Fiona: Name one entity that you feel supported you outside of family members.

The Romantic Novelists Association here in the UK. They have been a godsend. A terrific group of writers and aspiring writers who are wonderfully supportive and knowledgeable.

Fiona: Do you see writing as a career?

Very definitely. I quit my job as a teacher to concentrate on my writing full-time. If you don’t take your writing seriously, nobody else will.

Fiona: If you had to do it all over again, would you change anything in your latest book?

When a book is finished and sent off, I try to let it go. Second guessing it or stressing about it are pointless, so I suppose my answer is no. Perhaps one day I might feel differently, but I’m happy with the reactions all my books so far have had with my readers.

Fiona: Do you recall how your interest in writing originated?

Not specifically. I’ve always been a big reader, so it grew organically early on and I always knew I wanted to write- just wasn’t brave enough to do it.

Fiona: Can you share a little of your current work with us?

Seeing as it’s been nominated for a RoNA, here’s a little taste of The Discerning Gentleman’s Guide

The silence in the hastily procured Hackney was deafening. Judging from his stony expression, tight jaw and white knuckles, the Duke was furious. Amelia supposed he had every right to be. His perfect nose was bleeding profusely and there was an angry red swelling just under his cheekbone that would probably turn into a nasty bruise before the day was out. His once pristine shirt was completely ruined and she doubted that there was much hope for his expensively tailored coat either.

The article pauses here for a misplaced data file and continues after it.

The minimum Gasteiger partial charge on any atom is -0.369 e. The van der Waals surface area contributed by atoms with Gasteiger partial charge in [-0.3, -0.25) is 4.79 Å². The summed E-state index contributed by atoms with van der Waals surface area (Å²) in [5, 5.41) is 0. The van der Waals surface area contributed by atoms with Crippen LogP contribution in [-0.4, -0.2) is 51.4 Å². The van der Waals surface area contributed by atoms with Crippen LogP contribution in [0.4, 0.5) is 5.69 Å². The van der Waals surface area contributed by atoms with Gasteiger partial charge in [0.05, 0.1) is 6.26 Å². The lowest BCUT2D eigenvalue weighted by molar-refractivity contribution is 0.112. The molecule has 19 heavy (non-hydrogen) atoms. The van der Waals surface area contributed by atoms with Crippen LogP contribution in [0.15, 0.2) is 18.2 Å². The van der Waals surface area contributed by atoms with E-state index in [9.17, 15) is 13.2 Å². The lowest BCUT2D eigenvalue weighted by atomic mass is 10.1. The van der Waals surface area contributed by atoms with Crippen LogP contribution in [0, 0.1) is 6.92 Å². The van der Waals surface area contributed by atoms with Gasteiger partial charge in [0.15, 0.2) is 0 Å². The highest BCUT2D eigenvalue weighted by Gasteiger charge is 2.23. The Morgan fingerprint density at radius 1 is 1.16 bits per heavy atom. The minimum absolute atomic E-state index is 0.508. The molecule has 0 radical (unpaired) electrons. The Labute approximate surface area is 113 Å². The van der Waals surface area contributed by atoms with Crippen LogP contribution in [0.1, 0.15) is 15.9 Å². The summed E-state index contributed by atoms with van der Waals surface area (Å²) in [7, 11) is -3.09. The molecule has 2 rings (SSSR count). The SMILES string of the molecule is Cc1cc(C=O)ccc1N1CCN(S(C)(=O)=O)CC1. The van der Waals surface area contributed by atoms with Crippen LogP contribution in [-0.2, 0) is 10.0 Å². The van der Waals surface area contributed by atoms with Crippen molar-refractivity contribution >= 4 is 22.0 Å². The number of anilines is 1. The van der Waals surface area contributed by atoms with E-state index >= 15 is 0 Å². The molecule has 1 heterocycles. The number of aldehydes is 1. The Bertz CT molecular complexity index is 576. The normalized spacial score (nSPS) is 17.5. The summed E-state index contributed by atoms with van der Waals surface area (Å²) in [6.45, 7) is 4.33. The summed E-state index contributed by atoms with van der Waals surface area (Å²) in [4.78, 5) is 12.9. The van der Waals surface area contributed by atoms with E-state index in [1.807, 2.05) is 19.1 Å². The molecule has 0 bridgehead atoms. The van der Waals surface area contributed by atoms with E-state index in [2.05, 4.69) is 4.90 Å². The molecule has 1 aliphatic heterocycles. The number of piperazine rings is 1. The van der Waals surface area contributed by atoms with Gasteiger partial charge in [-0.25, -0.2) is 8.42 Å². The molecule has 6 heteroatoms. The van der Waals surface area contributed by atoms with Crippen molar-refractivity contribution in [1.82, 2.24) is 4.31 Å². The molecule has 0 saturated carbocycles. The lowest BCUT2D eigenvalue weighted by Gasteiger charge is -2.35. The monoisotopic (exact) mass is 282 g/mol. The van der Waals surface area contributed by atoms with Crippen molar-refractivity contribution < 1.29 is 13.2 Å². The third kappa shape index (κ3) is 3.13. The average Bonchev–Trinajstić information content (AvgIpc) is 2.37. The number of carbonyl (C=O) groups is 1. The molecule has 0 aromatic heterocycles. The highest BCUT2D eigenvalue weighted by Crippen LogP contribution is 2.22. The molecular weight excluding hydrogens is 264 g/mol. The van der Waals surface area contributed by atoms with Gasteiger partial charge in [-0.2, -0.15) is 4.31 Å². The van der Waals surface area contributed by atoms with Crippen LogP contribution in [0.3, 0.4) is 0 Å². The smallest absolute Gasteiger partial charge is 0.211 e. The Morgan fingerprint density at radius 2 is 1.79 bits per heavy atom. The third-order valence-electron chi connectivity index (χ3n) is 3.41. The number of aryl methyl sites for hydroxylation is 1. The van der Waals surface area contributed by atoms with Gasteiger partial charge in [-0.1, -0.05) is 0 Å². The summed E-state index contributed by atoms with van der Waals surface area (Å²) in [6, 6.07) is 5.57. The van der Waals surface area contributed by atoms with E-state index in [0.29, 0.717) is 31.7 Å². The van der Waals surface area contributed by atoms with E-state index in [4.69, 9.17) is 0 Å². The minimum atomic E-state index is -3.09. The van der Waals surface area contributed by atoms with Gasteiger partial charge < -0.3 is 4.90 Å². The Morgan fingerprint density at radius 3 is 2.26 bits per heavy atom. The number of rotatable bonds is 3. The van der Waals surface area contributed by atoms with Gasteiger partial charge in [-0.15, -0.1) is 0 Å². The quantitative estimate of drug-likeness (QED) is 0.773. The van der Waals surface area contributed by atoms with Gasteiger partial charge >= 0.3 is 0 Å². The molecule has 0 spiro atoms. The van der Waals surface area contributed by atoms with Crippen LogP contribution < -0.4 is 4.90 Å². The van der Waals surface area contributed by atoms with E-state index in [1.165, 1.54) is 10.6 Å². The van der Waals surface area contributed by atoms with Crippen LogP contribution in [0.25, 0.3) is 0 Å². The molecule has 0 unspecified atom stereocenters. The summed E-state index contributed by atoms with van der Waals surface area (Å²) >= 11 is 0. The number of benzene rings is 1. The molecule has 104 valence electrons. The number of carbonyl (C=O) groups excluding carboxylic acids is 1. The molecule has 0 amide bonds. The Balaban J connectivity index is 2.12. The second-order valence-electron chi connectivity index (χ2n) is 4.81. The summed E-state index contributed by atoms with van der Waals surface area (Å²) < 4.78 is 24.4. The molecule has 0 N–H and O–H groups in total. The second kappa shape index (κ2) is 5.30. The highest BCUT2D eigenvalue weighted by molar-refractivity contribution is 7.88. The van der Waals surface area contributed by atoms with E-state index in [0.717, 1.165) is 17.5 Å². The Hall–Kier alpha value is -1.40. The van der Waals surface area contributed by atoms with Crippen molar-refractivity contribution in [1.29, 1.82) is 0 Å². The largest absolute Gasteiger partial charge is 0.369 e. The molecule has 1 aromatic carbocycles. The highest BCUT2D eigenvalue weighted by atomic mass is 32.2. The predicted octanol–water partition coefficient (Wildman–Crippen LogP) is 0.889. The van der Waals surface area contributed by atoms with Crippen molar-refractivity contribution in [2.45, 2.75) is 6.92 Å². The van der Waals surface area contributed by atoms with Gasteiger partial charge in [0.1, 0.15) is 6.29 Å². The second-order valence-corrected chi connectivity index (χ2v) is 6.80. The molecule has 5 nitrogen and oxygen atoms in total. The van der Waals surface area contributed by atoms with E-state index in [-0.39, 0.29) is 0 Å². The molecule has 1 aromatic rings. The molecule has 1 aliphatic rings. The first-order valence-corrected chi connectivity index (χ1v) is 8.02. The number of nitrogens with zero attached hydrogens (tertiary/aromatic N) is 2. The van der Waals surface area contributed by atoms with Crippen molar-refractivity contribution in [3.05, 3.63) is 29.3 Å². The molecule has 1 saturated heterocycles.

But he had surprised her. Not only had he stood up to the gang without any sign of fear, he had held his own admirably and proved himself not to be the soft, pampered aristocrat that she had previously thought him. Although it was also plainly evident he had no idea how to deal with the bloody nose.

‘Tilt your head backwards,’ she offered helpfully as he swiped at it ineffectually with his ruined handkerchief, ‘and pinch the bridge like so.’ Amelia demonstrated the technique on her own face. His serious silver-blue eyes briefly locked on hers and the disgust in them was obvious, but he did as she suggested. Badly.

‘Not like that. You need to try to stop the bleeding.’ She moved over to the opposite bench to sit next to him and applied the necessary pressure. He stared stonily at the ceiling, clearly determined not to speak to her.

‘Thank you for saving me.’ It felt like such a lame expression of gratitude in view of the pasting he had just received on her behalf. ‘Where did you learn to fight like that?’

‘Surely a more pertinent question is what the hell were you doing in that awful place to begin with? Alone. Again.’ The blue eyes were icy-cold and his tone was not much better. Under the circumstances there appeared to be little point in attempting to lie. If Terence had been following her since her arrival, Lovett would have no qualms about appraising his master of all of her comings and goings, and there had been quite a few.

‘I was going to a public meeting.’ Somehow she felt he might find this more palatable than telling him about her regular attendance at the soup kitchen.

‘Do not expect me to believe that rubbish. What sort of a public meeting takes place in that hotbed of criminality? The Rookery is notorious. Every thief, pickpocket and ne’er-do-well in London lives there!’